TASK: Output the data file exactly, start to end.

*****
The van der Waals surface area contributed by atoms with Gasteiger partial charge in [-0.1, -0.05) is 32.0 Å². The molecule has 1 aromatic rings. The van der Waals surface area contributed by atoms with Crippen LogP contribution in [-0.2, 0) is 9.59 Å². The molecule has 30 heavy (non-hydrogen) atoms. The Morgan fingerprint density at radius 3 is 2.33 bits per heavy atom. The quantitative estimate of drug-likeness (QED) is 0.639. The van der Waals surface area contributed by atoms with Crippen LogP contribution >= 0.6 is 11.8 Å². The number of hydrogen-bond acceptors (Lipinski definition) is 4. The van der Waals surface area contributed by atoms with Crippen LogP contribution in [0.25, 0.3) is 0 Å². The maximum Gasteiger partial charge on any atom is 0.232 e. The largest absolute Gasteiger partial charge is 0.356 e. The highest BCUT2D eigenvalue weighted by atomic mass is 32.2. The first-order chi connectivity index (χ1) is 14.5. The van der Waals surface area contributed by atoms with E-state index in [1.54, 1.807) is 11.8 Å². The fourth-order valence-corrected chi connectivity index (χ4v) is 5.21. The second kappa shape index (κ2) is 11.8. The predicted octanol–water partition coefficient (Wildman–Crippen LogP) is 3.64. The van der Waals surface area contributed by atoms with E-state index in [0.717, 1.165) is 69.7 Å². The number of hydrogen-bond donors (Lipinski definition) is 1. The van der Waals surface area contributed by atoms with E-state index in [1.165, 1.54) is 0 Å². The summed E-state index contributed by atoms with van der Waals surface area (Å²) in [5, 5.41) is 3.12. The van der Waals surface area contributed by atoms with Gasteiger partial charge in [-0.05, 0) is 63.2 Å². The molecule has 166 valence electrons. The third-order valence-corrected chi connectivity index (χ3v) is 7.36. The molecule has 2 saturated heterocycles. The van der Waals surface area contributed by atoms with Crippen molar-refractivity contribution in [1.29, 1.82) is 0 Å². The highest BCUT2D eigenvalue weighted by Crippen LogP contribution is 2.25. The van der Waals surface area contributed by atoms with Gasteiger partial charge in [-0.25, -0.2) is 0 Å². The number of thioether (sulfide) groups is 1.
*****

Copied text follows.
The van der Waals surface area contributed by atoms with Gasteiger partial charge in [-0.1, -0.05) is 32.0 Å². The molecule has 1 aromatic rings. The van der Waals surface area contributed by atoms with Crippen LogP contribution in [-0.2, 0) is 9.59 Å². The molecule has 30 heavy (non-hydrogen) atoms. The Morgan fingerprint density at radius 3 is 2.33 bits per heavy atom. The quantitative estimate of drug-likeness (QED) is 0.639. The van der Waals surface area contributed by atoms with Crippen LogP contribution >= 0.6 is 11.8 Å². The number of hydrogen-bond acceptors (Lipinski definition) is 4. The van der Waals surface area contributed by atoms with Crippen LogP contribution in [0.25, 0.3) is 0 Å². The maximum Gasteiger partial charge on any atom is 0.232 e. The largest absolute Gasteiger partial charge is 0.356 e. The highest BCUT2D eigenvalue weighted by atomic mass is 32.2. The first-order chi connectivity index (χ1) is 14.5. The van der Waals surface area contributed by atoms with E-state index in [1.54, 1.807) is 11.8 Å². The fourth-order valence-corrected chi connectivity index (χ4v) is 5.21. The second kappa shape index (κ2) is 11.8. The predicted octanol–water partition coefficient (Wildman–Crippen LogP) is 3.64. The van der Waals surface area contributed by atoms with E-state index in [0.717, 1.165) is 69.7 Å². The number of hydrogen-bond donors (Lipinski definition) is 1. The van der Waals surface area contributed by atoms with E-state index in [1.165, 1.54) is 0 Å². The summed E-state index contributed by atoms with van der Waals surface area (Å²) in [5, 5.41) is 3.12. The van der Waals surface area contributed by atoms with Gasteiger partial charge in [-0.05, 0) is 63.2 Å². The molecule has 166 valence electrons. The third-order valence-corrected chi connectivity index (χ3v) is 7.36. The molecule has 2 saturated heterocycles. The van der Waals surface area contributed by atoms with Crippen molar-refractivity contribution in [1.29, 1.82) is 0 Å². The highest BCUT2D eigenvalue weighted by Crippen LogP contribution is 2.25. The van der Waals surface area contributed by atoms with Gasteiger partial charge in [-0.25, -0.2) is 0 Å². The number of thioether (sulfide) groups is 1.